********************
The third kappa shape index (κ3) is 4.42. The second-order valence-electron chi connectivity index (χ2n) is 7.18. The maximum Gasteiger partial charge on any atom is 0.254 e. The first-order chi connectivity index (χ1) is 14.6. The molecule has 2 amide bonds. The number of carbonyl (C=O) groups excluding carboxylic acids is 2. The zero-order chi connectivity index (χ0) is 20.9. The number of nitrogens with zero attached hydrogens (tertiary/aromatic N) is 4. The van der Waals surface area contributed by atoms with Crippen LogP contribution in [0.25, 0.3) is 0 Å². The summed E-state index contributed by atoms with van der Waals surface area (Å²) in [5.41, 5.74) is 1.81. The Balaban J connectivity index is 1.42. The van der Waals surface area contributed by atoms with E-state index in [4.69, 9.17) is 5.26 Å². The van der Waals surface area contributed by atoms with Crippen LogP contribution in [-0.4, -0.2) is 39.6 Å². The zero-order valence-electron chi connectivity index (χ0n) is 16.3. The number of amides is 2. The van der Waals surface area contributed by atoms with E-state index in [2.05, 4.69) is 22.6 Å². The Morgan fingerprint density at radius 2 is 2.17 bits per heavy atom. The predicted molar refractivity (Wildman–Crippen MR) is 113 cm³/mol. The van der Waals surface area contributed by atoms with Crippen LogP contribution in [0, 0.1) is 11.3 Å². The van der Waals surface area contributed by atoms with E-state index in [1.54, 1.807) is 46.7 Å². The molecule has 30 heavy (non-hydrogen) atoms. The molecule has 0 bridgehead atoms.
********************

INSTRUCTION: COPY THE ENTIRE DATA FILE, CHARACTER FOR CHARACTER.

The third kappa shape index (κ3) is 4.42. The second-order valence-electron chi connectivity index (χ2n) is 7.18. The maximum Gasteiger partial charge on any atom is 0.254 e. The first-order chi connectivity index (χ1) is 14.6. The molecule has 2 amide bonds. The number of carbonyl (C=O) groups excluding carboxylic acids is 2. The zero-order chi connectivity index (χ0) is 20.9. The number of nitrogens with zero attached hydrogens (tertiary/aromatic N) is 4. The van der Waals surface area contributed by atoms with Crippen LogP contribution in [0.25, 0.3) is 0 Å². The summed E-state index contributed by atoms with van der Waals surface area (Å²) in [5.41, 5.74) is 1.81. The Balaban J connectivity index is 1.42. The van der Waals surface area contributed by atoms with E-state index in [4.69, 9.17) is 5.26 Å². The van der Waals surface area contributed by atoms with Crippen LogP contribution in [-0.4, -0.2) is 39.6 Å². The zero-order valence-electron chi connectivity index (χ0n) is 16.3. The number of amides is 2. The van der Waals surface area contributed by atoms with E-state index in [2.05, 4.69) is 22.6 Å². The Morgan fingerprint density at radius 2 is 2.17 bits per heavy atom. The predicted molar refractivity (Wildman–Crippen MR) is 113 cm³/mol. The van der Waals surface area contributed by atoms with Crippen LogP contribution in [0, 0.1) is 11.3 Å². The van der Waals surface area contributed by atoms with E-state index in [1.54, 1.807) is 46.7 Å². The molecule has 30 heavy (non-hydrogen) atoms. The molecule has 0 bridgehead atoms.